When Steven Soderbergh is asked about the state of filmmaking, he often points to the American films of the ’60s and ’70s as a counterpoint to the broken state of today’s industry. “The bottom line is that at a certain period in time, from 1966 to 1976, the most successful movies were also the best movies, and that’s just not true anymore,” the director said in a 2014 interview.
Soderbergh may complain a lot, but he’s never been passive about it. Throughout his career, he has constantly experimented with different ways to make and distribute his films by thinking outside the box and pioneering new technology. With “Logan Lucky,” Soderbergh’s finally fulfilling his plans to launch a self-distribution company capable of releasing a studio-size film, but it’s not the first ambitious effort in a career defined by risky maneuvers. Here are eight times the director broke the rules to reinvent himself as a filmmaker — and forged new rules that all filmmakers could learn from.
Stay Ahead of the Curve
It’s hard to convey just how much Soderbergh’s 1989 debut, “Sex, Lies, and Videotape” was a game-changer. Before the film’s breakout success, Sundance wasn’t an active sales market, the Weinstein brothers were known for smaller releases like the Errol Morris Doc “Thin Blue Line,” and the concept that an American indie could turn a significant profit ($24 million) was virtually unthinkable.
“I don’t think anything would happen [if the film came out today],” said Soderbergh. “In the 1980s, the studios took over the movies. And we showed up at a moment when, on a mass level, audiences were ready again to see movies that felt like they’re were made by hand. That weren’t committee-driven. It was just timing. It was zeitgeist.”
“Sex, Lies, and Videotape” was the only time Soderbergh’s career that he unintentionally blazed a new trail – beyond rolling the dice on his directing career by making a $1.2 million film – but he was mature enough to take the right lesson from the experience: it’s not enough to make a good film; timing matters, too. Make something that addresses the defincies in the marketplace and you’re more likely to succeed.
Don’t Be Afraid to Start Over
While shooting “The Underneath,” his fourth feature, Soderbergh knew the film wasn’t working and had fundamental problems that it was too late to fix.
“Halfway through the shoot I was sitting on the set, not happy,” said Soderbergh at a recent Q&A. “OK, if you are 31 years old and you’ve wanted to make films since you were 13 and you are sitting on a set not happy — you need to do something to change shit up, this is on you.”
Soderbergh went back to Baton Rouge with a handful of his closest collaborators and made a $250,000 (from having sold the foreign rights) experimental and bizarre film “‘Schizopolis” starring himself (and his wife at the time) over the course of nine months. Soderbergh wanted to purposely annihilate everything he done up to this point in his career and start over again, calling it his “second first film.”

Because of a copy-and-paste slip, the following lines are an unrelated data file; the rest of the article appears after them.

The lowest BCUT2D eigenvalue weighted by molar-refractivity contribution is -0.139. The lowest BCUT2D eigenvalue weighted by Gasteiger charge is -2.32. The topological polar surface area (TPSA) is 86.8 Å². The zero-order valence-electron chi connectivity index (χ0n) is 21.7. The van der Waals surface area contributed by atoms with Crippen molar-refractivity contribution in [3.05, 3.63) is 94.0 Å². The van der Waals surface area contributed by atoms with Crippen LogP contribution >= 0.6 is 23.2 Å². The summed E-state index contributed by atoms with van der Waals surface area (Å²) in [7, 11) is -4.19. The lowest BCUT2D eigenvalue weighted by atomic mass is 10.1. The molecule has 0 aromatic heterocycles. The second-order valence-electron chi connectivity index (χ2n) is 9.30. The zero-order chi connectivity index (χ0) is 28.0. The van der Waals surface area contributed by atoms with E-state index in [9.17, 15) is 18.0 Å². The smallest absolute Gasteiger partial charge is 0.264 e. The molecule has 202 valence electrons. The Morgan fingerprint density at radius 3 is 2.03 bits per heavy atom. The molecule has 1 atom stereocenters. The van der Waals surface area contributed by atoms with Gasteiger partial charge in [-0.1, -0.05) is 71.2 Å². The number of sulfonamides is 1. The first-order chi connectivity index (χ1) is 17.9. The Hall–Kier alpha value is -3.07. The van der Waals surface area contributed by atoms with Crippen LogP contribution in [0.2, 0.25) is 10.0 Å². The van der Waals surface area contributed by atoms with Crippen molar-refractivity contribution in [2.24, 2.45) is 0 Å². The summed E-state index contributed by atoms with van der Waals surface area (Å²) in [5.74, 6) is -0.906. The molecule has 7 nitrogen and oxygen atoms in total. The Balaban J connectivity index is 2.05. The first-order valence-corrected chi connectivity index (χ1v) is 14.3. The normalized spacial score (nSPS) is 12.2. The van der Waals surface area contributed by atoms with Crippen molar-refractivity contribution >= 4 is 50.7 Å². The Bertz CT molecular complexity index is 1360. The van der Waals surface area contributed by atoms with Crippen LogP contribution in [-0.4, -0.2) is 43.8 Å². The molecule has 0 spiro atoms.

“That was a really important film for me to make, regardless of how it is perceived,” said Soderbergh. “The reverberation of the freedom of making ‘Schizopolis’ absolutely resulted in ‘Out of Sight’ and everything that followed. It was just like, fuck it. You can’t second guess yourself. You can only make something you would stand in line to see.”
Following “Schizopolis’ Soderbergh found box office, critical acclaim and artistic freedom in a four-year span that led to some of his most important films: “Out of Sight,” “The Limey,” “Ocean’s 11” and Academy Award winners “Traffic” and “Erin Brockovich.”
Don’t Be Afraid of Big Opportunities
Soderbergh took his first big studio assignment, an adaptation of Elmore Leonard’s book, because he was concerned about his employability.
“Half the movie business was off-limits to me,” said Soderbergh. “I didn’t just want to be art-house boy. But other than that, which was coming from a place of ‘I want maximum opportunities and mobility,’ I’ve never made a decision based on anything other than engagement with the material. Period. You don’t go make ‘Schizopolis’ if you’re trying to protect some idea of yourself as a filmmaker.”
Soderbergh’s first film after “Schizopolis” was vital in a number of ways. His newfound self-imposed freedom detonated any preconceived notion of himself as a filmmaker and gave him the confidence to trust his instincts in adapting author Elmore Leonard, whose themes of dishonesty and greed echoed Soderbergh’s own storytelling interests.
“The trick of that was to do a Jedi mind thing, so on the set, moment to moment, creatively I’m making decisions as if I’m on the set of ‘Schizopolis,'” said Soderbergh about making “Out of Sight.” “There is no studio, there is no clock, there is no $48 million budget. Just in the moment to sit there and go, ‘What do I want to see, what do I want to do, what do I think is interesting?’ And just block all that other stuff out.”
The result was a film that was light years better than anything he’d made before, creating an unconventional Hollywood story and editing structure that gave the cool and breezy film another deeper, more soulful layer.
This Article Continues on Next Page